Visual representation of how the spiral method operates.

Visual representation of how the spiral method operates.

These steps or phases are Planning, Risk Analysis, Engineering and Evaluation.  In the initial phase, planning, the objectives the system is expected to achieve are defined along with alternatives and their constraints.

The second phase, risk analysis, refers to the appraisal of alternatives with regard to the aims and restrictions involved as well as calculating the risks entailed in each.  A risk resolution is drawn up also.

In the engineering phase the system is essentially developed and verified before moving onto the evaluation phase.

Evaluation deals with planning the next phase which is vital to the spiral model as it is a continuous system.  This stage allows systems analysts to assess the system to date and see if the requirements of the end users could be satisfied better.

The spiral model is lauded by many for the advantages it provides.  It often highlights precarious risks early on which can result in serious cost saving for a firm.  After all, the majority of failed information systems end up exceeding their original expected budget.  This allows firms to terminate a project and keep it from draining further resources.

Another advantage is that users are given access to prototypes early which again prevents some issues from going undetected for long periods of time and also helps to ensure that the system meets the desired requirements.

Regular input from the start allows systems analysts to supply a system which operates adequately.  It is advantageous too that the users are so integral to the development of the system.

This being said, the model does have its flaws.  As the diagram above shows, the model is complex and intricate can sometimes cause much confusion in its development.  Not only that but a considerable degree of proficiency may be needed to carry out risk assessment.

The time taken to assess risks, decide upon objectives, alter objectives if necessary and create a prototype can often be unwarranted, especially for small-scale operations.

Additional problems have been known to occur in relation to the actual delineation of objectives and it may be difficult to determine measurable milestones.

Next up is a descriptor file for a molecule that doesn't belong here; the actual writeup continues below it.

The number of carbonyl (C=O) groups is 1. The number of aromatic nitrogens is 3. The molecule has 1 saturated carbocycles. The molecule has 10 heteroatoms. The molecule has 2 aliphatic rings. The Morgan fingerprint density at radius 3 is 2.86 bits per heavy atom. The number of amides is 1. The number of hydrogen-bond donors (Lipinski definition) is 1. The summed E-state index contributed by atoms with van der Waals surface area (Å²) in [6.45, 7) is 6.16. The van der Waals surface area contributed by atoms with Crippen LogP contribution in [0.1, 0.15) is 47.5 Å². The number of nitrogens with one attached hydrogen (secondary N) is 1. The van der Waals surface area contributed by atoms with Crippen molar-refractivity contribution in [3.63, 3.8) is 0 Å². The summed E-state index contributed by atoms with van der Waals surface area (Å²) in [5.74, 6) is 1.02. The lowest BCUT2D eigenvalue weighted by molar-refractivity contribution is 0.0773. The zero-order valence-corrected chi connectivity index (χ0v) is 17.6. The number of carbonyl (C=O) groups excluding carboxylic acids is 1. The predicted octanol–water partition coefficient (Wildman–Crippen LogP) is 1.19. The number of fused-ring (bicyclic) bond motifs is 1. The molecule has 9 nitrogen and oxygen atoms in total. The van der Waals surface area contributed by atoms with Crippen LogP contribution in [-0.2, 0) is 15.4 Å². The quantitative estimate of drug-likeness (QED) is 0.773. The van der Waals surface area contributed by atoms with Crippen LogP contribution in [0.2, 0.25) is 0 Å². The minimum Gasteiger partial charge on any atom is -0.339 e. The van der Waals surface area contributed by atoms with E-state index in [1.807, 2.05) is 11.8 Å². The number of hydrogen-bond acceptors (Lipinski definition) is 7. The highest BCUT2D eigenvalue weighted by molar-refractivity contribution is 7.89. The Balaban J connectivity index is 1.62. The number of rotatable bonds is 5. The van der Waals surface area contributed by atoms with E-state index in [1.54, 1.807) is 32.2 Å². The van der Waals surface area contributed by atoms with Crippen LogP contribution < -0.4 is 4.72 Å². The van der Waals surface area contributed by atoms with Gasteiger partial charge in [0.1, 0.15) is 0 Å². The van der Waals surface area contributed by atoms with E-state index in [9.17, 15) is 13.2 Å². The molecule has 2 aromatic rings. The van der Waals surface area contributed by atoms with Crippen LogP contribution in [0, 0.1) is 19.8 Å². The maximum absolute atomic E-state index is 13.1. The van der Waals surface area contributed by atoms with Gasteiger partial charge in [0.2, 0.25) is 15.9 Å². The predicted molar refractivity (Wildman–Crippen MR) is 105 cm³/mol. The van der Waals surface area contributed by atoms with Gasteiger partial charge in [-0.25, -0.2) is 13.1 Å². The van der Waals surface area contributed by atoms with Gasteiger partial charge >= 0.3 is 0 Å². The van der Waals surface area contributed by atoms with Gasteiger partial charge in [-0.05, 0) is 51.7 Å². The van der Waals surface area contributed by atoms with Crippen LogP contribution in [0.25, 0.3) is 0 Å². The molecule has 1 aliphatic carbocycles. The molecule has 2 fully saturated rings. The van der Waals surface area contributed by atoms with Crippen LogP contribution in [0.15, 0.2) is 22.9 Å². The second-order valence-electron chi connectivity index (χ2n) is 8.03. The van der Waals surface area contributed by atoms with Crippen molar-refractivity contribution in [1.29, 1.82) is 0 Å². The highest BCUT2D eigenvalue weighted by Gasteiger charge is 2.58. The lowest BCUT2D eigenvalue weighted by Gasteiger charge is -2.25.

Finally, the nature of the spiral model means that it could theoretically go on forever as it has no explicit end-point.

All in all, the spiral model offers a very up-to-date product with several early indicators to help avoid unnecessary use of resources however it does have its failings when it comes to clarity and time consumption.

Thanks for reading if you stuck it out.

Sources: http://www.cathaldoyle.com

Yeas and neighs of the waterfall model.

18 Feb

The Waterfall model is a widely used method of systems development.  It consists of six major phases which occur in accordance with the sequence shown below:
Picture1

The first step is planning.  This is key as it defines the objectives of the project via the formation of a Baseline Project Plan (BPP) and aProject Scope Statement (PSS).  The planning phase also lays out the activities to be undertaken in order to produce the system as intended.  The waterfall model does not allow for regression so if an error occurs it must either be accepted or the project be abandoned.

The analysis stage involves evaluating the current system and taking into account the requirements of the users to ensure that the system developed will be an improvement on the existing system.

The design phase is essential in establishing how exactly the new system will operate.  It can be split into two sub-divisions as shown above.  Logical design deals with the way in which the data is to flow whilst the physical design is concerned with how the data is inputted, processed, stored and outputted.

Implementation finally produces a working system through different methods of coding, testing and installation.  In order for users to operate the system correctly, training must take place.  Documentation is an important task at this stage also and can be quite time consuming.  It is for this reason that it is sometimes overlooked.

The final step is maintenance and this must take place on a regular basis in order for the system to continually provide a service of a certain standard.

Some of the major advantages of the waterfall model would be it’s simplicity.  It’s linear structure makes it easy to follow and ensures that all prerequisites are taken prior to advancement.  It works well with well-defined projects.  The system is quite manageable and testing takes place at each stage.

There are however some disadvantages also.  If the scope of a project is incorrectly decided upon it may become near-impossible to amend.  As well as this, there is no usable software produced until very late in the process which means that a lot of time, effort and money must go in before one even knows if the result is worth the expenditure.  It is for this reason also that the system is believed to be quite precarious.

Sources used: cathaldoyle.com